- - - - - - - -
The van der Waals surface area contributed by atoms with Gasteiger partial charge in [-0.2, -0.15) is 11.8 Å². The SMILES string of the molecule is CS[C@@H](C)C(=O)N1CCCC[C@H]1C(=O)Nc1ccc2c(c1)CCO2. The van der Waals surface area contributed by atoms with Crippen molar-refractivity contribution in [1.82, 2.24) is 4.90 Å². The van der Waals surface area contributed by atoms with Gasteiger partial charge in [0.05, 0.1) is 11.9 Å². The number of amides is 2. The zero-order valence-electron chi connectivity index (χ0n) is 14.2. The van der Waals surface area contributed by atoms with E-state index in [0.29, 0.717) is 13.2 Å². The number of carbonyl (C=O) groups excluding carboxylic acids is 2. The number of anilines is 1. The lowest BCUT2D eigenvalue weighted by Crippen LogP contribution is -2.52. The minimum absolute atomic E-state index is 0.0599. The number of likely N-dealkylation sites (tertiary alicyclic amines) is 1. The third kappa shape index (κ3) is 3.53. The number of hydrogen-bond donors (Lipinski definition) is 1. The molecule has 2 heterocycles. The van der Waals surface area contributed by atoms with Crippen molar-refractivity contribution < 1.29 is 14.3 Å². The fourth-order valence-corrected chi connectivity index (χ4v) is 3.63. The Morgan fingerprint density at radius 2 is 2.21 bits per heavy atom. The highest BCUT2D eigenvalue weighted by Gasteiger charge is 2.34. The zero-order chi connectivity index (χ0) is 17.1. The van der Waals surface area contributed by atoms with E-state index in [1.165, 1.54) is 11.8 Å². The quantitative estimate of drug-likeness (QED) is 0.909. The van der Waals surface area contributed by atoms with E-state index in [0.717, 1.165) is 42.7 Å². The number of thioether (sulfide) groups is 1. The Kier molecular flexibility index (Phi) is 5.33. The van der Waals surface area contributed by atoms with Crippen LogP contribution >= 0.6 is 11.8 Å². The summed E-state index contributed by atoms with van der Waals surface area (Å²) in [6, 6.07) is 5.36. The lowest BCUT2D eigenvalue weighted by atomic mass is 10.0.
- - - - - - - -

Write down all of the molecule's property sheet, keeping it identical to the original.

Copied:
The van der Waals surface area contributed by atoms with Gasteiger partial charge in [-0.2, -0.15) is 11.8 Å². The SMILES string of the molecule is CS[C@@H](C)C(=O)N1CCCC[C@H]1C(=O)Nc1ccc2c(c1)CCO2. The van der Waals surface area contributed by atoms with Crippen molar-refractivity contribution in [1.82, 2.24) is 4.90 Å². The van der Waals surface area contributed by atoms with Gasteiger partial charge in [0.05, 0.1) is 11.9 Å². The number of amides is 2. The zero-order valence-electron chi connectivity index (χ0n) is 14.2. The van der Waals surface area contributed by atoms with E-state index in [0.29, 0.717) is 13.2 Å². The number of carbonyl (C=O) groups excluding carboxylic acids is 2. The number of anilines is 1. The lowest BCUT2D eigenvalue weighted by Crippen LogP contribution is -2.52. The minimum absolute atomic E-state index is 0.0599. The number of likely N-dealkylation sites (tertiary alicyclic amines) is 1. The third kappa shape index (κ3) is 3.53. The number of hydrogen-bond donors (Lipinski definition) is 1. The molecule has 2 heterocycles. The van der Waals surface area contributed by atoms with Crippen molar-refractivity contribution < 1.29 is 14.3 Å². The fourth-order valence-corrected chi connectivity index (χ4v) is 3.63. The Morgan fingerprint density at radius 2 is 2.21 bits per heavy atom. The highest BCUT2D eigenvalue weighted by Gasteiger charge is 2.34. The zero-order chi connectivity index (χ0) is 17.1. The van der Waals surface area contributed by atoms with E-state index in [1.165, 1.54) is 11.8 Å². The quantitative estimate of drug-likeness (QED) is 0.909. The van der Waals surface area contributed by atoms with E-state index in [0.717, 1.165) is 42.7 Å². The number of thioether (sulfide) groups is 1. The Kier molecular flexibility index (Phi) is 5.33. The van der Waals surface area contributed by atoms with Crippen LogP contribution >= 0.6 is 11.8 Å². The summed E-state index contributed by atoms with van der Waals surface area (Å²) in [6, 6.07) is 5.36. The lowest BCUT2D eigenvalue weighted by atomic mass is 10.0.